CHULA VISTA, California — Former All-Star pitcher Esteban Loaiza, who earned more than $43 million over 14 seasons in Major League Baseball, denied allegations Wednesday that he is a cocaine dealer.
Loaiza, wearing a khaki jail uniform, appeared in San Diego County Superior Court in Chula Vista. He looked at his father and other family members before entering his plea of not guilty.
Prosecutors charged Loaiza, 46, with possession and transportation for sale of more than 10 kilograms (22 pounds) of cocaine, a cocaine base or heroin and using a false compartment to smuggle drugs.
The specification of more than 10 kilograms could draw a stiffer penalty, as could the allegation that the drugs were being stored at a townhome he leased that was within a 1,000 feet from an elementary school.
Loaiza would face up to 20 years and eight months in prison if convicted. The judge raised his bail to $250,000 after prosecutors argued the Mexican pitcher poses a flight risk. Defense attorney Janice Deaton agreed to the terms, though it was unclear if the ex-pitcher would post bail. Loaiza’s relatives and Deaton left the courtroom without speaking to reporters.
Loaiza was arrested Friday on suspicion of drug smuggling after San Diego County sheriff’s officers who pulled over the Mercedes Benz he was driving for a traffic violation found a “sophisticated” compartment used to hide contraband at the back of the vehicle, according to investigators.
They later obtained a search warrant for the home he rented in the community of Imperial Beach, where officials said packages were found containing a white powder believed to be cocaine and that weighed a total of 44 pounds (20 kilograms). The charges Loaiza pleaded to Wednesday are for any amount over 10 kilograms, prosecutors said.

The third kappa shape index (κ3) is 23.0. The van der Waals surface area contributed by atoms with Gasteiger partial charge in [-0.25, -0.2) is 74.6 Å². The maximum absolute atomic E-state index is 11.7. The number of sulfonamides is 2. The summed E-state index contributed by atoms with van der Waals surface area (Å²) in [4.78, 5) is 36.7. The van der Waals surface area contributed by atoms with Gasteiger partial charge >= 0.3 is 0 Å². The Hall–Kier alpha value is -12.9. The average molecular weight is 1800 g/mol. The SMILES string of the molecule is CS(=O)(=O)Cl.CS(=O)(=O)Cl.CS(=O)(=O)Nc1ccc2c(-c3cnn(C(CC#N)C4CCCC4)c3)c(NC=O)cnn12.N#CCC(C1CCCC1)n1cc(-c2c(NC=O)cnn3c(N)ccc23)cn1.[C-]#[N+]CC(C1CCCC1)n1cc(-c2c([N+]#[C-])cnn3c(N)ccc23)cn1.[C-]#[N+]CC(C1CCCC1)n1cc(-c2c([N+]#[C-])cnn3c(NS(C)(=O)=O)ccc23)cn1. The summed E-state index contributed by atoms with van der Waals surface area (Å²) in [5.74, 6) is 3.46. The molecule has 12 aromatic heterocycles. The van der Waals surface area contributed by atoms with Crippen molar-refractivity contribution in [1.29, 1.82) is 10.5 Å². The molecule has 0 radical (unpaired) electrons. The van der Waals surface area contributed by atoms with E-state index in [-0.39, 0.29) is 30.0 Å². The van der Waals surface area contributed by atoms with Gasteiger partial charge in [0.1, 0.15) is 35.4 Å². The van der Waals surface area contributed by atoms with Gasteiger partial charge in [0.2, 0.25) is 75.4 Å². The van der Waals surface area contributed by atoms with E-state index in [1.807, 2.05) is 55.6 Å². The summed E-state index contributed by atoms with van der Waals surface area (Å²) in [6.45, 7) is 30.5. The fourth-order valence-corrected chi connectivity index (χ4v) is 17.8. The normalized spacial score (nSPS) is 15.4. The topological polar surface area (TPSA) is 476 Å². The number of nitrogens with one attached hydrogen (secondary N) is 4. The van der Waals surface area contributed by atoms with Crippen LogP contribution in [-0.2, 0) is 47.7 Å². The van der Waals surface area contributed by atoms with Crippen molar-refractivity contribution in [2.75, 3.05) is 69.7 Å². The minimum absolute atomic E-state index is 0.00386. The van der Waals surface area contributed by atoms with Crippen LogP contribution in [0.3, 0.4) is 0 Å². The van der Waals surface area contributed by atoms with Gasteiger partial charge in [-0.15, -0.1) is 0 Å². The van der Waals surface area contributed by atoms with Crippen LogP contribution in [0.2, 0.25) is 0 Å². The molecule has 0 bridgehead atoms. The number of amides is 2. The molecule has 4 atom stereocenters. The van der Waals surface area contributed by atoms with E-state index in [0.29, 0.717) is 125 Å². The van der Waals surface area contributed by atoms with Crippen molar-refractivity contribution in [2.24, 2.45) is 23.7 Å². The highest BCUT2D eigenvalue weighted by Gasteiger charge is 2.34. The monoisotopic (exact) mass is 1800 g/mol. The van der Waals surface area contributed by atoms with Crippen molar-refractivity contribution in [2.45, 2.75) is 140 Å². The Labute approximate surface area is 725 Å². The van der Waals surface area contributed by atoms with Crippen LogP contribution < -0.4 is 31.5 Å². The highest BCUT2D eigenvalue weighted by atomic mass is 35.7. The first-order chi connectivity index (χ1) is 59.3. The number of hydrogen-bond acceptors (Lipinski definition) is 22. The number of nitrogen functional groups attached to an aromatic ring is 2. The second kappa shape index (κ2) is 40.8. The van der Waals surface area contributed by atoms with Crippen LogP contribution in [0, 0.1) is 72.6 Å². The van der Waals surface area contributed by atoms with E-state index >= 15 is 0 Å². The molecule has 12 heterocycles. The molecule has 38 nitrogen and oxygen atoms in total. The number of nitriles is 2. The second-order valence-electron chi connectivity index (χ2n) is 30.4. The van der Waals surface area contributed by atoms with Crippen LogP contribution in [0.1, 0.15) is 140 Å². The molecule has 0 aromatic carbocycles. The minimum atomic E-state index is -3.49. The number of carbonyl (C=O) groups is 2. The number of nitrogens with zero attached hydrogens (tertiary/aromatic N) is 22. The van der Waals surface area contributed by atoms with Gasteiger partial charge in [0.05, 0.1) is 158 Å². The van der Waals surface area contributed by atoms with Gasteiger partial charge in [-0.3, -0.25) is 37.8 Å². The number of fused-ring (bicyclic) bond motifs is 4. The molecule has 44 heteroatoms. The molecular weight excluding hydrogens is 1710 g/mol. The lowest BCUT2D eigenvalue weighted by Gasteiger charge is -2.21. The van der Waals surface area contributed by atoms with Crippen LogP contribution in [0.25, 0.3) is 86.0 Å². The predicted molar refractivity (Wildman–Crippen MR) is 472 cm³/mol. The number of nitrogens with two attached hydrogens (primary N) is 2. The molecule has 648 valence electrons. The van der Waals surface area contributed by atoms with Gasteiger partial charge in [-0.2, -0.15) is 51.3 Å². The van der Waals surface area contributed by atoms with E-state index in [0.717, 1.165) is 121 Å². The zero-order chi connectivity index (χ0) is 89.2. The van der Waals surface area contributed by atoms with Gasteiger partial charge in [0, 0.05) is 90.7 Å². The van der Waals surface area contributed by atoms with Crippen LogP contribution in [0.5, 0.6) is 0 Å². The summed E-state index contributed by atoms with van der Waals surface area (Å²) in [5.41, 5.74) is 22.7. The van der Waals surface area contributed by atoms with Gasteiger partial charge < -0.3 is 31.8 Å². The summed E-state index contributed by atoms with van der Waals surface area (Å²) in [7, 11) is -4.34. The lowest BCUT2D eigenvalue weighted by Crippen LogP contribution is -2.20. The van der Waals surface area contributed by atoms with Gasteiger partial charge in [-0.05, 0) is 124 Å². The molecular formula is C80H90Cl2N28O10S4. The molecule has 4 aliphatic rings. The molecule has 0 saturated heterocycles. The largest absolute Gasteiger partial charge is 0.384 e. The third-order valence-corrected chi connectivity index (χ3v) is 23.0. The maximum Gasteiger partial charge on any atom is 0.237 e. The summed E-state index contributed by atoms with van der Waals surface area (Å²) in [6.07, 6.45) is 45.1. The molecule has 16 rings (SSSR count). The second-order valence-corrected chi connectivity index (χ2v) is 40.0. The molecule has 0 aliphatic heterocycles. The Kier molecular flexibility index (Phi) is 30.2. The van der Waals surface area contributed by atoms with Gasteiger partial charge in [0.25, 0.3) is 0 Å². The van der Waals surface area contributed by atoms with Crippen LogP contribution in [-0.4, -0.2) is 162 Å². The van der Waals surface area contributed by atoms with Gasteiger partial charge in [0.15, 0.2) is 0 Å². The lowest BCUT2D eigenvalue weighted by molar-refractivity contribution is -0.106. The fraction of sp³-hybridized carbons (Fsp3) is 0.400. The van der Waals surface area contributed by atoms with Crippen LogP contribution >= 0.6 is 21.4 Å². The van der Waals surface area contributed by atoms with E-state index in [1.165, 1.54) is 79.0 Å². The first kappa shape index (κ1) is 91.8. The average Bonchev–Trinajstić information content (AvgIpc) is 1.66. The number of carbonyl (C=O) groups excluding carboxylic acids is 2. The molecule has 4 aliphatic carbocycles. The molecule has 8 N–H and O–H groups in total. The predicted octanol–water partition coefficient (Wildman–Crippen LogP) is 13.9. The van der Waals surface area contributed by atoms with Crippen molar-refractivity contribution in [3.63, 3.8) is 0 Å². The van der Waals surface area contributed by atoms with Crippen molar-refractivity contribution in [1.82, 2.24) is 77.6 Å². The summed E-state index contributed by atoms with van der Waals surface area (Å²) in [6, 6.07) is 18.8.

Loaiza played for numerous teams from 1995 to 2008, included stints with the Pittsburgh Pirates, New York Yankees, Los Angeles Dodgers and Chicago White Sox. He had a 21-9 record with the White Sox in 2003 and started in the All-Star Game that year.
Investigators have said the arrest was part of an ongoing narcotics probe but have provided few details about how a successful baseball star became linked to a case involving the transport and sale of drugs with an estimated value of $500,000.
Criminal defense attorney David Shapiro, who has handled numerous drug cases in San Diego but is not representing Loaiza, said this case is unique because of Loaiza’s fame as one of Mexico’s most successful pitchers.
“At the very least what it shows is how Mexico’s drug culture is infiltrating every aspect of life, whether he was associated with people doing it or doing it himself,” he said.
Born in Tijuana, the Mexican city across the border from San Diego, Loaiza became a celebrity in his native country after marrying the late Mexican-American singer Jenni Rivera. The “Diva de la Banda” was considered to be the most successful female singer in grupero, a male-dominated Mexico regional style, selling more than 15 million records and acting in reality television before she was killed in a plane crash in 2012.
Rivera filed for divorce shortly before her death, ending their two-year marriage.
Agent John Boggs, who represented Loaiza during his Major League Baseball career, said he had not seen Loaiza in more than a year but that he had heard he was involved in a business selling Mexican-made hats.
“I love Esteban,” Boggs told the San Diego Union-Tribune. “He’s a great guy with a big heart. Again, I don’t know what or why he’d be involved in this. I have no idea. He’s a friend, and I’m sorry as heck to see what’s going on.”